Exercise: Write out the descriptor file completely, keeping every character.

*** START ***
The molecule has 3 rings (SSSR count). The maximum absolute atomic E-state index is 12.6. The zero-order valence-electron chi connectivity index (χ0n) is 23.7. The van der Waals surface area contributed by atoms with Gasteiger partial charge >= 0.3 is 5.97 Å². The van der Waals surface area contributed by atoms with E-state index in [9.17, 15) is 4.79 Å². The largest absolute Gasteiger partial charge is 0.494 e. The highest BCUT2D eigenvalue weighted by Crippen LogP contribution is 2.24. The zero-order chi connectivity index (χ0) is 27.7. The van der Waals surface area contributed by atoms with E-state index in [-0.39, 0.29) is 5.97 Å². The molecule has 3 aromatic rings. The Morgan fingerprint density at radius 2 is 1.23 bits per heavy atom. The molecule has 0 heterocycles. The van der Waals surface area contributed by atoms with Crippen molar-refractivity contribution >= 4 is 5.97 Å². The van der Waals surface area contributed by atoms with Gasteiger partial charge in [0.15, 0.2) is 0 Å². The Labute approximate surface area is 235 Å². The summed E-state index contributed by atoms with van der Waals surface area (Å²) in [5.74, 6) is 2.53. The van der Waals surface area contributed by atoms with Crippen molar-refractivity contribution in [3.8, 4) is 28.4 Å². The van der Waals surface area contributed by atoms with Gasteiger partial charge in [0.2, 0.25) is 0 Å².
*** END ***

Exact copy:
The molecule has 3 rings (SSSR count). The maximum absolute atomic E-state index is 12.6. The zero-order valence-electron chi connectivity index (χ0n) is 23.7. The van der Waals surface area contributed by atoms with Gasteiger partial charge >= 0.3 is 5.97 Å². The van der Waals surface area contributed by atoms with E-state index in [9.17, 15) is 4.79 Å². The largest absolute Gasteiger partial charge is 0.494 e. The highest BCUT2D eigenvalue weighted by Crippen LogP contribution is 2.24. The zero-order chi connectivity index (χ0) is 27.7. The van der Waals surface area contributed by atoms with E-state index in [-0.39, 0.29) is 5.97 Å². The molecule has 3 aromatic rings. The Morgan fingerprint density at radius 2 is 1.23 bits per heavy atom. The molecule has 0 heterocycles. The van der Waals surface area contributed by atoms with Crippen molar-refractivity contribution >= 4 is 5.97 Å². The van der Waals surface area contributed by atoms with Gasteiger partial charge in [0.15, 0.2) is 0 Å². The Labute approximate surface area is 235 Å². The summed E-state index contributed by atoms with van der Waals surface area (Å²) in [5.74, 6) is 2.53. The van der Waals surface area contributed by atoms with Crippen molar-refractivity contribution in [3.8, 4) is 28.4 Å². The van der Waals surface area contributed by atoms with Gasteiger partial charge in [0.2, 0.25) is 0 Å².